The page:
EVERY YEAR the Catholic and Anglican dioceses of Auckland run a Lenten Studies Series. The theme for 2013 was “Recovering the Common Good”. Invited to participate in one of the four scheduled panel discussions, I was pleasantly surprised, upon turning up last Wednesday evening, to find the old wooden church adjoining Holy Trinity Cathedral close to two-thirds full. It was reassuring to discover that “The Common Good” still packs some pulling power.
Perhaps it was the lingering after-effects of two hours spent discussing the notion of the common good that made me respond so negatively to Dr Brian Edwards’ recent posting on the state of current affairs journalism in New Zealand.
Dr Edwards begins his posting with a brief definition of what current affairs journalism used to be about:
“Current affairs programmes were essentially programmes about politics or issues with a strong political content. On shows like Compass and Gallery we talked to and about politicians and political issues.”
This was “serious” current affairs journalism, said Dr Edwards, distinguishable by its format: “which essentially mean[t] long studio interviews with politicians or lengthy studio debates between politicians. Being entertained was relevant to those viewers only insofar as the disembowelling of politicians was entertaining and new. Our early heroes were Robin Day and David Frost; today we bow down before “Hardtalk’s” Stephen Saccur”.
There was little to object to in these introductory paragraphs – except the tone. Far from validating his readers’ appreciation of current affairs as it was practiced in the days when he was justifiably feted as New Zealand’s leading broadcaster, Dr Edwards was inviting his readers to join him in constructing a straw man.
A straw man he could hardly wait to demolish.
“‘Serious’ is our other favourite word”, wrote Dr Edwards, inflecting the plural possessive with just the right note of populist disdain, “which is why Seven Sharp does not and cannot qualify in our philosophy as a current affairs programme. Those people are having far too much fun. Giggling and current affairs are incompatible.”
It was at this point that Dr Edwards set about his straw man with gusto.
“Can you see where I’m going with this? Can you detect a change in the air? Well, you’re right. You see, I’ve come to accept that there’s been a recent redefinition of what we mean by ‘current affairs’, a more inclusive, more democratic interpretation of the term. And that it’s a good thing. ‘Current affairs’ is no longer exclusively about politics, no longer confined to the ‘serious’ or ‘discursive’ studio interview or lengthy documentary. ‘Current affairs’ now includes anything that is of general public interest though not necessarily in the public interest.”
And that was that. In a single paragraph, Dr Edwards bade farewell to his decades-long association with current affairs broadcasting undertaken for “the common good” and announced his conversion to the sort of television that gets produced when a television network decides it’s no longer committed to making or broadcasting prime-time current affairs journalism.
Dr Edwards uses words like “inclusive” and “democratic” to describe this new kind of programme. Crucially, he draws a distinction between matters “of public interest” and matters “in the public interest”.
So did the Roman Caesars.
But there is a huge difference between the Coliseum and the Circus Maximus and what the German political-sociologist, Jurgen Habermas calls the “public sphere”.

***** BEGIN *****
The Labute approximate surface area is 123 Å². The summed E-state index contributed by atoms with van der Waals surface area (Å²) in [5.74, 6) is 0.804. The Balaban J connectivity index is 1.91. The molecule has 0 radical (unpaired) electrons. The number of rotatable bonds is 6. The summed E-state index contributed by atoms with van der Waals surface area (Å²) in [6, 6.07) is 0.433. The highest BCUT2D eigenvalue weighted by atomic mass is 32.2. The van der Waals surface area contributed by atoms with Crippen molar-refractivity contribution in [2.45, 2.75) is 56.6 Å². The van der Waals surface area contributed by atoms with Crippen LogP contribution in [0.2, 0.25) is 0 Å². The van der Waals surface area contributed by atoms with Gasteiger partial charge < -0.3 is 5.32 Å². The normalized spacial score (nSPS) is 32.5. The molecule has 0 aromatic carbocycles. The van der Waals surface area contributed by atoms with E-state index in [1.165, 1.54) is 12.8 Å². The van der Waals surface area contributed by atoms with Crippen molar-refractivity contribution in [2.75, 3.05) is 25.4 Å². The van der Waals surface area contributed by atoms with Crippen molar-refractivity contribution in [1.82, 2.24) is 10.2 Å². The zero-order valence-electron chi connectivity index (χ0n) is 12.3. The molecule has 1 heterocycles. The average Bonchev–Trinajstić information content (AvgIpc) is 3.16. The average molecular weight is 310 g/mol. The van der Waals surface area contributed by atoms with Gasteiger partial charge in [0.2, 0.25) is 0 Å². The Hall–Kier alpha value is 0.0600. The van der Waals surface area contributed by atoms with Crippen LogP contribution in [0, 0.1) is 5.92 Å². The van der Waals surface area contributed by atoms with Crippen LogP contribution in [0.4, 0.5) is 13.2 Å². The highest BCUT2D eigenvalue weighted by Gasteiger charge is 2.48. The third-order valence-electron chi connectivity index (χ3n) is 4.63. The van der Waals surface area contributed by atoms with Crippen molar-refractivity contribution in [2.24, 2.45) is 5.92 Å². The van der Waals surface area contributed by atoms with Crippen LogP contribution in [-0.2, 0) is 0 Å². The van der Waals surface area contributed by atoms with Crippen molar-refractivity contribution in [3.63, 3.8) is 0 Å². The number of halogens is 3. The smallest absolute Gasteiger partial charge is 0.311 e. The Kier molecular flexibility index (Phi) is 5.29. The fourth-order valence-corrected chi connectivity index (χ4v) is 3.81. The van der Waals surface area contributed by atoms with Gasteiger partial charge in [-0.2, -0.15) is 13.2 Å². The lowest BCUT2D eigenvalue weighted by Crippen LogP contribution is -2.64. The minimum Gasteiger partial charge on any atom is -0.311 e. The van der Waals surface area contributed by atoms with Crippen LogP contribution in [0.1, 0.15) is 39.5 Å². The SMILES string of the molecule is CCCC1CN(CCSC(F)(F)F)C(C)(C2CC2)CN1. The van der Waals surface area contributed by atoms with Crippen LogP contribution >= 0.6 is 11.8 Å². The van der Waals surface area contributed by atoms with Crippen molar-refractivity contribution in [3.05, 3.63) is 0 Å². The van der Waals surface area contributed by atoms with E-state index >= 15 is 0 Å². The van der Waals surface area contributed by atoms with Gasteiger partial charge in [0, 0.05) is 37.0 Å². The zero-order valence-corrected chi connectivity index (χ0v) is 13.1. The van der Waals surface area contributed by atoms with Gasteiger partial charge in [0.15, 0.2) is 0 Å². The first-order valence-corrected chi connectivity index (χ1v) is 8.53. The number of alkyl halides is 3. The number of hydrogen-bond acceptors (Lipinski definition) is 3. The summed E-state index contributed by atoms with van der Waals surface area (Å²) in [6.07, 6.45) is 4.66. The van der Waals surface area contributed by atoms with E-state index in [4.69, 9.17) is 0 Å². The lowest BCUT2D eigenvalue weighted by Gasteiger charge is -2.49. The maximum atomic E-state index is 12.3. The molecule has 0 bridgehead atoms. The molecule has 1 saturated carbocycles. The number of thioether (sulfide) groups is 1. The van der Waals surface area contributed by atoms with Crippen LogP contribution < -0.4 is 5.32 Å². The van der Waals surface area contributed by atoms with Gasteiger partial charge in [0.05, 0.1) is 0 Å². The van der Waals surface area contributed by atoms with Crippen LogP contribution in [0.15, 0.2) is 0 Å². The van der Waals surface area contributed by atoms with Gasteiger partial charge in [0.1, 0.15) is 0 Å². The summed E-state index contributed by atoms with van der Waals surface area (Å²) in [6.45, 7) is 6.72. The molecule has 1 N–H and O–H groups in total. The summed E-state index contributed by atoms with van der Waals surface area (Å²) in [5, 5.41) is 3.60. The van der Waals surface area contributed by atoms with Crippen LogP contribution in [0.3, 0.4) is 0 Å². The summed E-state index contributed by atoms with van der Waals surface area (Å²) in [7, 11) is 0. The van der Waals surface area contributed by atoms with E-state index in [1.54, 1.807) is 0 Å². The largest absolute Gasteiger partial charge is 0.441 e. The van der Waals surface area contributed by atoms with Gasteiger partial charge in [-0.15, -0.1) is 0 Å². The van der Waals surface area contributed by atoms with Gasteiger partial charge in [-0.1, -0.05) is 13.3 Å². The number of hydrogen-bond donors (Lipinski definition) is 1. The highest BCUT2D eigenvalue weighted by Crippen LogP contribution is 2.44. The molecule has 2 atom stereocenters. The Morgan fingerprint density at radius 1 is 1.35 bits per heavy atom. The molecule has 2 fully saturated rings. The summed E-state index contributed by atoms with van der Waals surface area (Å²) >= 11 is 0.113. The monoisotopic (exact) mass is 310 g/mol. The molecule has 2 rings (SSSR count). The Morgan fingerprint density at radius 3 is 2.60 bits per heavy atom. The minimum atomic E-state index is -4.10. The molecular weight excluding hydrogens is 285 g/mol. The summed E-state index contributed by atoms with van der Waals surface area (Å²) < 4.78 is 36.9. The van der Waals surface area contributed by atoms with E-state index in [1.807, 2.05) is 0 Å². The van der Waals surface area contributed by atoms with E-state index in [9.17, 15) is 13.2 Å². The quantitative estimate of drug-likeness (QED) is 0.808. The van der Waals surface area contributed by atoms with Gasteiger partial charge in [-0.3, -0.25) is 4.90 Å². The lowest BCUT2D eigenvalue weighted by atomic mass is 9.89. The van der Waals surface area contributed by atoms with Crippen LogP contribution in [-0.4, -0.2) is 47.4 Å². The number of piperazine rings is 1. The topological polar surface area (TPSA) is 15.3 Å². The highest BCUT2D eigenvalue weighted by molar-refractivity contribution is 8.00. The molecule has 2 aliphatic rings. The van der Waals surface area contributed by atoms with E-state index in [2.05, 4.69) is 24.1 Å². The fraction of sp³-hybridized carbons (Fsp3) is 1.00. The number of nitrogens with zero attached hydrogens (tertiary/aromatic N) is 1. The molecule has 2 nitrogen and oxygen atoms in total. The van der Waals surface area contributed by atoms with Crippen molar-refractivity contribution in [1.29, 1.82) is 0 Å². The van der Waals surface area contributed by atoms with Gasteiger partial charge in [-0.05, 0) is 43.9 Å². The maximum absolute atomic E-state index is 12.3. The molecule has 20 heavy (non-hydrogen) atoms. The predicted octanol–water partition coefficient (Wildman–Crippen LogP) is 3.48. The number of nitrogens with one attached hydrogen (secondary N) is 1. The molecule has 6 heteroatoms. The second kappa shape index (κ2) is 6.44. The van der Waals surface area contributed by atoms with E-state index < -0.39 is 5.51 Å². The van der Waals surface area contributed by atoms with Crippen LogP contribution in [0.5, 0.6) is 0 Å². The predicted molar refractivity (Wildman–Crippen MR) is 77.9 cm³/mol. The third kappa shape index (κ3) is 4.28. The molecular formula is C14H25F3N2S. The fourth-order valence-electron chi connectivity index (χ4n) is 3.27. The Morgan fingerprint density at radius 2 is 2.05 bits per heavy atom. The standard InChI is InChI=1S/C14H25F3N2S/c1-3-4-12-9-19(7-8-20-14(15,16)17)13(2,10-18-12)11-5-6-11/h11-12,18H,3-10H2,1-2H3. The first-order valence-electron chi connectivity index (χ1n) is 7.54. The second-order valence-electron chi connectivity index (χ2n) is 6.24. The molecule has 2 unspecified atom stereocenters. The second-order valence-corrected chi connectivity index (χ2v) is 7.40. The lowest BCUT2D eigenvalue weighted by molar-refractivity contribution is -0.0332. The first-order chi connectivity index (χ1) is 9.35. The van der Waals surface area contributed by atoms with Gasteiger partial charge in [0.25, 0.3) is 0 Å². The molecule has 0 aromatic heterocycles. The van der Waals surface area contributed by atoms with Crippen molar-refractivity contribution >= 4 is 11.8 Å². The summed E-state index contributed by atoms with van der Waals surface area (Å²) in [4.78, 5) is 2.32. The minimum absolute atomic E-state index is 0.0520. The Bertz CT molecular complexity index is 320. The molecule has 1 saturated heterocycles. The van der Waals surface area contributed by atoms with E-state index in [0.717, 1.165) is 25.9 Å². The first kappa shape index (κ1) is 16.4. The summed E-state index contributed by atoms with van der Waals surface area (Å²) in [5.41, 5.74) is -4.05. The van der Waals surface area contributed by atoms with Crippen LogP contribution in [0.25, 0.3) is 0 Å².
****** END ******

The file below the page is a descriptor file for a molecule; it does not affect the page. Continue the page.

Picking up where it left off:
The former were certainly places where the masses gathered to be entertained. And, underlying all the excitement there certainly was an implicit political message concerning the unanswerable might of the Senate and People of Rome. There was, however, nothing remotely “inclusive” about the pure spectacle of the chariot races. And only if you conceive of democracy in terms of giving the “thumbs-up” or the “thumbs-down” to your favourite gladiator could the Roman Games possibly be called “democratic”.
Habermas’s “public sphere” is a very different place. It is where free citizens come to listen and talk to one another. The place where they actively review (if I may borrow the language of Catholic social teaching) “the sum total of social conditions which allow people, either as groups or as individuals, to reach their fulfilment more fully and more easily”. A place to define, develop and preserve “the common good”.
The short way of saying all that is: The “public sphere” is that democratic space where citizens engage in politics.
And that was the space in which Dr Edwards used to do his best work. A space created and (most importantly) defended by a licence-fee-funded (at least partly) and editorially independent (at least theoretically) public television network.
However imperfectly, the NZBC, and later Television New Zealand, attempted to bring the nation’s politicians and the nation’s voters together in a place where questions could be asked and answered; issues examined; policies critiqued. A space where broadcasters, acting on their behalf, were free to extract and present the information New Zealand citizens needed to hold the powerful to account.
In that honourable and unquestionably democratic role, Dr Edwards had few peers. Whether it was on Compass, Gallery, The Dean/Edwards Show or Fair Go, this highly intelligent man, with his lilting Irish brogue, had been our prosecutor, our elucidator, our “fearless interrogator”. The people’s man: champion of the common good.
To see Dr Edward’s conflate Caesar’s (a.k.a the all-powerful, neoliberal, market-driven economy’s) circuses with the intelligent, democratic, current affairs journalism he personified for so many years, was nothing less than tragic.
And all the proof you’ll ever need that giggling and current affairs are, indeed, “incompatible.”